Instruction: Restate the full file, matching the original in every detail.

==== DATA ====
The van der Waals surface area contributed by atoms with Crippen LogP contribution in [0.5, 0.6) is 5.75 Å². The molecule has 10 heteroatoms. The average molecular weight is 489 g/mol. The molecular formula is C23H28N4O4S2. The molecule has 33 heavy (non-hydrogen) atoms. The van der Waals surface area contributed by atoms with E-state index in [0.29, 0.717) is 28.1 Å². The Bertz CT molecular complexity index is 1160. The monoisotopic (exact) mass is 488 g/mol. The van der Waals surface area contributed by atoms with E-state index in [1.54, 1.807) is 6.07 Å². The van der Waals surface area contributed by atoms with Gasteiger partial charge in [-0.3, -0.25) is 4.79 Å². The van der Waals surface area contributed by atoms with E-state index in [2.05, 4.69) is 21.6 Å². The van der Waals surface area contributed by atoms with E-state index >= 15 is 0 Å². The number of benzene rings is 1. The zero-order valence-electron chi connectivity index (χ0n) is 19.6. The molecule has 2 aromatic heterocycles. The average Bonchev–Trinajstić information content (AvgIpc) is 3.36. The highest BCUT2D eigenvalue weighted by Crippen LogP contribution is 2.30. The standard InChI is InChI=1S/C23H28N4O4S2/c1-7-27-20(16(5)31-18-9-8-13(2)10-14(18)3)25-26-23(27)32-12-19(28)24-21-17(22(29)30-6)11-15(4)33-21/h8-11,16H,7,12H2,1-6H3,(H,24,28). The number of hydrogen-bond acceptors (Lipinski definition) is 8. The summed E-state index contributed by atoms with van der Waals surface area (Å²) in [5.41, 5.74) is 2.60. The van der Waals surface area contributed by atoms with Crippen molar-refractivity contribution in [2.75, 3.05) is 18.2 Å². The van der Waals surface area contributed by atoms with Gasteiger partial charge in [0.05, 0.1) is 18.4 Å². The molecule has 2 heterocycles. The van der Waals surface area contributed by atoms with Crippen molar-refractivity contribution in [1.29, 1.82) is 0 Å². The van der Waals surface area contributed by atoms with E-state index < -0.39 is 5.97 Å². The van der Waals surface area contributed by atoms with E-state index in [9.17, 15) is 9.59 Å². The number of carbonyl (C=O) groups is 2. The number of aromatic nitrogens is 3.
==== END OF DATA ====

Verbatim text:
The van der Waals surface area contributed by atoms with Crippen LogP contribution in [0.5, 0.6) is 5.75 Å². The molecule has 10 heteroatoms. The average molecular weight is 489 g/mol. The molecular formula is C23H28N4O4S2. The molecule has 33 heavy (non-hydrogen) atoms. The van der Waals surface area contributed by atoms with E-state index in [0.29, 0.717) is 28.1 Å². The Bertz CT molecular complexity index is 1160. The monoisotopic (exact) mass is 488 g/mol. The van der Waals surface area contributed by atoms with E-state index in [1.54, 1.807) is 6.07 Å². The van der Waals surface area contributed by atoms with Gasteiger partial charge in [-0.3, -0.25) is 4.79 Å². The van der Waals surface area contributed by atoms with E-state index in [2.05, 4.69) is 21.6 Å². The van der Waals surface area contributed by atoms with E-state index >= 15 is 0 Å². The number of benzene rings is 1. The zero-order valence-electron chi connectivity index (χ0n) is 19.6. The molecule has 2 aromatic heterocycles. The average Bonchev–Trinajstić information content (AvgIpc) is 3.36. The highest BCUT2D eigenvalue weighted by Crippen LogP contribution is 2.30. The standard InChI is InChI=1S/C23H28N4O4S2/c1-7-27-20(16(5)31-18-9-8-13(2)10-14(18)3)25-26-23(27)32-12-19(28)24-21-17(22(29)30-6)11-15(4)33-21/h8-11,16H,7,12H2,1-6H3,(H,24,28). The number of hydrogen-bond acceptors (Lipinski definition) is 8. The summed E-state index contributed by atoms with van der Waals surface area (Å²) in [5.41, 5.74) is 2.60. The van der Waals surface area contributed by atoms with Crippen molar-refractivity contribution in [2.75, 3.05) is 18.2 Å². The van der Waals surface area contributed by atoms with Gasteiger partial charge in [0.05, 0.1) is 18.4 Å². The molecule has 2 heterocycles. The van der Waals surface area contributed by atoms with Crippen molar-refractivity contribution in [1.29, 1.82) is 0 Å². The van der Waals surface area contributed by atoms with E-state index < -0.39 is 5.97 Å². The van der Waals surface area contributed by atoms with E-state index in [9.17, 15) is 9.59 Å². The number of carbonyl (C=O) groups is 2. The number of aromatic nitrogens is 3.